According to a new study led by Philip Philippides, PhD, of the Imperial College London, which was presented at the ERS International Congress 2017 in Milan, more than a quarter (27.5 per cent) of European indoor workers are exposed to passive smoking, and this rate is on the rise over time. However, in Greece, the percentage of employees exposed to their colleagues’ smoke is more than twice as high (around 60 per cent).
The survey recorded a gradual decrease in the number of people exposed to passive smoking in bars and restaurants in Europe. Improvement is due to new anti-smoking legislation and better implementation of existing regulations. Passive smoking rates averaged 45.1 per cent in bars and 30.2 per cent in 2009, while in 2014 they dropped to 25.1 per cent and 11.8 per cent, respectively.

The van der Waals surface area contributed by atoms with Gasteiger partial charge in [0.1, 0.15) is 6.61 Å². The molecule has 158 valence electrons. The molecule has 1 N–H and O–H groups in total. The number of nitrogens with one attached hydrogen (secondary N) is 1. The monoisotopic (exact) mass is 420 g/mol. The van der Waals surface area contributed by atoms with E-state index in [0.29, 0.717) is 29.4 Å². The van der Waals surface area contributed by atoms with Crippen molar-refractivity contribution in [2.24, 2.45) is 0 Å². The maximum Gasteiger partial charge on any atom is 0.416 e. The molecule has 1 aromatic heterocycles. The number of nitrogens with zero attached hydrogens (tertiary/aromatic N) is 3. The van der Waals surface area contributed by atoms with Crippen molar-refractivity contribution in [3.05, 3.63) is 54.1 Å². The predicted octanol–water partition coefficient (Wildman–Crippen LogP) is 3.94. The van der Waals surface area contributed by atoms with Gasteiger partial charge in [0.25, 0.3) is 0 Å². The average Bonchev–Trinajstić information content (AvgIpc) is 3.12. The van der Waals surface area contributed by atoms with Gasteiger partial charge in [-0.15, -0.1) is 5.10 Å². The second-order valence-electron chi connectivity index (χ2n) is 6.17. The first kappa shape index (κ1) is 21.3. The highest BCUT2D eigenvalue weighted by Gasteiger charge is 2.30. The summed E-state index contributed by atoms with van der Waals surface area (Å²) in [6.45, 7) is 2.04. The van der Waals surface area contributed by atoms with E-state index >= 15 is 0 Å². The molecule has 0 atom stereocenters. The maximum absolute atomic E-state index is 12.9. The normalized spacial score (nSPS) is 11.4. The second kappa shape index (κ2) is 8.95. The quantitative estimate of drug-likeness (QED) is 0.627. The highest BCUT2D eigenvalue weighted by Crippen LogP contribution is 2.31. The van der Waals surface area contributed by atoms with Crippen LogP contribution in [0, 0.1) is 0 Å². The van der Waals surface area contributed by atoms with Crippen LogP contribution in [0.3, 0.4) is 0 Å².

But, on the other hand, there is a continuous increase in the number of indoor workers exposed to the smoking of their colleagues. While in 2009 the proportion of workers complaining about passive smoking in workplaces was 23.8 per cent, it had risen to 27.5 per cent in 2014, with an upward trend over the next few years.
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(Photo: Zsuzsanna Kilian/sxc.hu)